Deal or no deal, the European Arrest Warrant threatens our human rights

Deal or no deal, the European Arrest Warrant threatens our human rights

by Torquil Dick-Erikson
article from Wednesday 2, September, 2020

HOW MANY in the Scottish or UK governments, at any level, are aware that the European Court of Human Rights declared that up to 5 years in prison awaiting, not just trial, but a prisoner's first appearance in a public hearing in open court, is perfectly legitimate, and a "reasonable time" under the Convention's article 6, because it believes that this preventive "detention ... is intended to facilitate the preliminary investigation"?  

This judgement, rejecting an application from an Italian against Italy, dates from the mid-eighties, but is now necessarily a part of that Court's jurisprudence – its settled doctrine – so is relevant today. It demonstrates clearly the Court and the Convention have no place for Habeas Corpus

For further details see the second half of this article: https://www.brugesgroup.com/blog/the-european-convention-and-court-of-human-rights-have-no-place-for-habeas-corpus 

The power to issue Arrest Warrants, to be followed by lengthy imprisonment with no public hearing, without showing any evidence of wrong-doing, obviously confers a power of misuse and abuse on whoever holds it. It can be employed with spurious accusations against political adversaries, and in continental Europe, where this power is held by often unaccountable judiciaries, it is employed not infrequently.  

The above judgement of the ECtHR shows that a State’s being a signatory of the European Convention is no guarantee at all that it will safeguard, say, Habeas Corpus rights to a prisoner. The Convention merely says a “reasonable” time, but does not specify what is “reasonable”. The Court says up to 5 years is “reasonable”. 

And, how many have noticed the EU has nominated Ms Laura Kovesi, a member of the Romanian judiciary, to be their first European Public Prosecutor? Romania’s judiciary is the most heavily criticised in Europe for corruption and for being used as a blunt weapon to repress political opponents. A joint report by The Freedom Association and the Research Centre on post-Communist Economies gives details, drawn also from material published in the Guardian, to show that even the Romanian showcase "Anti-corruption unit" (“DNA”), from whose ranks the new EPP is drawn, is itself riddled with corruption and political manipulation. Ms Kovesi is named on page 8 in the Report, cited above, as being the Chief Prosecutor, so at the heart of, the sham “anti-corruption unit”. Yet she has been chosen as the EU’s first, all-powerful, European Public Prosecutor.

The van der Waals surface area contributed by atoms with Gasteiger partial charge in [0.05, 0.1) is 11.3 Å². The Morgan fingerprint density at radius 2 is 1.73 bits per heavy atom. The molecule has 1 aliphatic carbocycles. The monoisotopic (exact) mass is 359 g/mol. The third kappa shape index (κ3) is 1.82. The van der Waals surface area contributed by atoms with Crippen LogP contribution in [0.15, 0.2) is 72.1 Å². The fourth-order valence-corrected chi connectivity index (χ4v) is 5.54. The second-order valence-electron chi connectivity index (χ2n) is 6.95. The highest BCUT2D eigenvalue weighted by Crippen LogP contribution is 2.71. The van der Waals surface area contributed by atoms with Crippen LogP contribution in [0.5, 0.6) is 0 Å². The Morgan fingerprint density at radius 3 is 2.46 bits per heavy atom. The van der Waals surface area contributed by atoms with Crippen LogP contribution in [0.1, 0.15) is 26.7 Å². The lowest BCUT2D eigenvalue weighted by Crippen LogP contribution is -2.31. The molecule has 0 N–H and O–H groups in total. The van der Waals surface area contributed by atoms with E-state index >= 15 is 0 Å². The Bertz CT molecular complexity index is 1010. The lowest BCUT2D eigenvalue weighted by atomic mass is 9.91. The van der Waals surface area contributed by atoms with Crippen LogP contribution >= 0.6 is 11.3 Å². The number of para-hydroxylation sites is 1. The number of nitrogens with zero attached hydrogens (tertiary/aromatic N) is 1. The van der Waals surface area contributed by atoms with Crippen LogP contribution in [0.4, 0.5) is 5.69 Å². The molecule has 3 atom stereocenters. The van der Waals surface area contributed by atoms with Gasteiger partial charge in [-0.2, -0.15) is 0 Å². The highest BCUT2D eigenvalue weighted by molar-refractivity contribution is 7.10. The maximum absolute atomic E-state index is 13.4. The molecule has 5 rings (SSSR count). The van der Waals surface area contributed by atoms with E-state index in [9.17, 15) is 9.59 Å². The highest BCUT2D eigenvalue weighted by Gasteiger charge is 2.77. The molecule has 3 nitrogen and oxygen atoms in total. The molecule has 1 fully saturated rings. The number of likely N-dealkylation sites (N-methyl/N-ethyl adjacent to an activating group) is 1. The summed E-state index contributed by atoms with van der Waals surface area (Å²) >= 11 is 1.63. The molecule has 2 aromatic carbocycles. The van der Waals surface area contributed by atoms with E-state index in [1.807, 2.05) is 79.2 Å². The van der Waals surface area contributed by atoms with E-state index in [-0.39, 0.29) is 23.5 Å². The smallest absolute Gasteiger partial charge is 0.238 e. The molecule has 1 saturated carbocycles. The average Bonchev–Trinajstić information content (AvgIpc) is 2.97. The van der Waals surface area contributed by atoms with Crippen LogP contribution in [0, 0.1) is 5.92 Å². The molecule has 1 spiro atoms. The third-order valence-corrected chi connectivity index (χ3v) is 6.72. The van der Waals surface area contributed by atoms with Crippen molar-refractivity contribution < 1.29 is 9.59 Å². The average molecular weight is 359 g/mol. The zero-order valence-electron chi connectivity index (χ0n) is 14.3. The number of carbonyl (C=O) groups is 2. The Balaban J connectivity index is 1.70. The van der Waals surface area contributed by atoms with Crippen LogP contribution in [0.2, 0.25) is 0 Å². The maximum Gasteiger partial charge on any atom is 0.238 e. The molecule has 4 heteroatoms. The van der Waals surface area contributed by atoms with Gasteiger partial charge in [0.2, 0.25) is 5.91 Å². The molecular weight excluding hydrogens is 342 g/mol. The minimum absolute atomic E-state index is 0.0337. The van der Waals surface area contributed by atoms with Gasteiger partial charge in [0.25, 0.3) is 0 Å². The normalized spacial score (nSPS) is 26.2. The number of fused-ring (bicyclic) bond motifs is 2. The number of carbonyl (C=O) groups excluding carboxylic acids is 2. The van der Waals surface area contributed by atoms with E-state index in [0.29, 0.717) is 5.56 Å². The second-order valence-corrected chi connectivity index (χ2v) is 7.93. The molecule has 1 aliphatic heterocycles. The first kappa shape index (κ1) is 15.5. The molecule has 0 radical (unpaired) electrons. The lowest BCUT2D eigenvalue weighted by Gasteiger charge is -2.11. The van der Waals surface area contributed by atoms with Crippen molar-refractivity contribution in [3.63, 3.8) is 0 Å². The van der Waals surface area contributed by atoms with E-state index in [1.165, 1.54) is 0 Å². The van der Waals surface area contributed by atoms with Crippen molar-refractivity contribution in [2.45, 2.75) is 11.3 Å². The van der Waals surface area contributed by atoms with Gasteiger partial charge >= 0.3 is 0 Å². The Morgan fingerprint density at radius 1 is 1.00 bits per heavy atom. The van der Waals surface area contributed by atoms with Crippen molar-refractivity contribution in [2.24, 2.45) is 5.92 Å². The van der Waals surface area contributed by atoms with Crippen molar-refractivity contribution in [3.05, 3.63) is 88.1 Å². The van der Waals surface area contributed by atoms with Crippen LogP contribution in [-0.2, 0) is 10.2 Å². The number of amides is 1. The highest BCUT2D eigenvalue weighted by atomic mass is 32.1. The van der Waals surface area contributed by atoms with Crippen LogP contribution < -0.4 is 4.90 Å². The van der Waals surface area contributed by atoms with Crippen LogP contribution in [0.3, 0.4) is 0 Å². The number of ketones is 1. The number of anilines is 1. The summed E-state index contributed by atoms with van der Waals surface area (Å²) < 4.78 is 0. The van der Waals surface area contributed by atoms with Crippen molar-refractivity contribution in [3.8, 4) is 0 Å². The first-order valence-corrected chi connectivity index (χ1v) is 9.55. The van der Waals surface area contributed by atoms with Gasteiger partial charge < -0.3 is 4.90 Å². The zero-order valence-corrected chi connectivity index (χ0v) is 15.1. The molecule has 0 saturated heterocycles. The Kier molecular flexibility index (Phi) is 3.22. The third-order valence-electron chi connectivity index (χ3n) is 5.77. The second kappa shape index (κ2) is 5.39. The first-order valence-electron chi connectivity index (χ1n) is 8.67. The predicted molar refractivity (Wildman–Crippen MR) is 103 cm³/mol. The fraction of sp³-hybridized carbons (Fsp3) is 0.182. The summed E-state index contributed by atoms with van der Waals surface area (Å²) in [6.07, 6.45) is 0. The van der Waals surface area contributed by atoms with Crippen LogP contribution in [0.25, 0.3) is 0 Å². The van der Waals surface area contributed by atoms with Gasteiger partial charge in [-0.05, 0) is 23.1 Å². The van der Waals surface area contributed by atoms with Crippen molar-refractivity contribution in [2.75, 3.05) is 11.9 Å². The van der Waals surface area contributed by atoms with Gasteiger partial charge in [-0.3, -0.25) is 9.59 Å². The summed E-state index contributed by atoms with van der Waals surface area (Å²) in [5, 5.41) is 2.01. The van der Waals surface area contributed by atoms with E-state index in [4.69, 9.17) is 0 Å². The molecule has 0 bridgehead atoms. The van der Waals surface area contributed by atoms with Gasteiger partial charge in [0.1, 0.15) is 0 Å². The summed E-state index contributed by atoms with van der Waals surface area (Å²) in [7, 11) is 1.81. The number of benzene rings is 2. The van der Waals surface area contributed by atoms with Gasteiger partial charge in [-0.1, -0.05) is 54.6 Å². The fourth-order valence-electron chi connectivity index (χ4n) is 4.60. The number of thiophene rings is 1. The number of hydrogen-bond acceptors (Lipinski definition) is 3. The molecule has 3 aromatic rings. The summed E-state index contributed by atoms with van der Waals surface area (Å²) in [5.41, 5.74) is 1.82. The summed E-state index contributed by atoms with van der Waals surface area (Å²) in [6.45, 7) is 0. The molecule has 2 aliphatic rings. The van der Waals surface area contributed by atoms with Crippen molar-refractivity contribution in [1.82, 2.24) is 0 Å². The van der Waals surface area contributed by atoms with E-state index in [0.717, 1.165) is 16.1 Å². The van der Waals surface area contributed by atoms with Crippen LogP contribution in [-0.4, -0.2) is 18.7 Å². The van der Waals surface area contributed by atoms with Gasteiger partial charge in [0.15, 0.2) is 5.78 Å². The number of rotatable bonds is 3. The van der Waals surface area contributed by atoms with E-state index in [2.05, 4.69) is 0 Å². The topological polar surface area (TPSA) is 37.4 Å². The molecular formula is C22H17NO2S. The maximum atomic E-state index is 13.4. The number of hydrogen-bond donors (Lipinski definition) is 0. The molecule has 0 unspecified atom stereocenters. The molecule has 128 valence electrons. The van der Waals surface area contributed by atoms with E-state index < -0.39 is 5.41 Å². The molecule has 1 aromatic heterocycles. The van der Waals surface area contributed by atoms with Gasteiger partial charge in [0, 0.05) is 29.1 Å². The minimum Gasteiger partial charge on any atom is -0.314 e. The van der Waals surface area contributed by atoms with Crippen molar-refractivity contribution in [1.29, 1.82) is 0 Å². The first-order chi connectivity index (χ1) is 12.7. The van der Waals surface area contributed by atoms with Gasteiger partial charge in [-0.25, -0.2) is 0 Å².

Not enough publicity has been obtained for the Learned Opinion, given by Jonathan Fisher QC to Christopher Gill, as to the powers that the EPP will have to issue EAWs against anybody in the UK, and that our judiciary will be powerless to resist this, as long as we are subject to the Extradition Act 2003 which enforces the EAW in the UK, and thereby Scotland.  It is therefore unlikely that anyone in government circles is aware of this sword of Damocles hanging over all of our – and indeed their own – heads. 

On receipt of an EAW issued by the EPP, or by any judicial authority in a "Category 1" country, our own judiciary is bound by the provisions of the Extradition Act 2003 and cannot ask to see, let alone assess, any evidence or lack thereof already collected against the prisoner by the issuing State. This fact is known (at least to Members of Parliament), but needs to be reviewed in connection with the above-listed facts. A threat to “human rights” is allowed as grounds to refuse an extradition, but these have to be as defined by the ECHR – which, as we have seen, is quite insufficient in terms of, say, Habeas Corpus rights.  

The text of the Extradition Act 2003, which is the basis of the EAW, makes no explicit reference at all to the EU. The EU member states with whom EAWs are issued and received are simply listed and called "Category 1 countries". This surely means that on 31 December next, if we leave with No Deal, the ECA72 and its subsequent amendments will surely fall, but the Extradition Act 2003 will still stand.  

So any "judicial authority" in any "Category 1" country (and this includes Prosecutors) will still be empowered, after Brexit, to have anybody in the UK arrested, trussed-up, and shipped over to any dungeon in Europe. 

The risk remains that an un-amended or un-repealed European Arrest Warrant will be offered up as a bargaining chip for a UK-EU trade deal. Or even that it will remain standing in the case of a No Deal. 

In either case it would remain a fetter on our freedom and on our sovereignty. The Extradition Act 2003 needs to be explicitly and radically amended, the repeal of the ECA72 alone will not be enough to free the UK of these entanglements.   

For the last 40 years Torquil has specialised as a legal journalist in comparative criminal procedure. He has been published in, amongst others, The Independent, The Financial Times, The Wall Street Journal, and The New Law Journal. He is the author of “The European Constitution against the British Constitution” and “The Coming Tsunami” about the very different systems of criminal justice and of policing that the UK might have imposed upon it from Brussels. 

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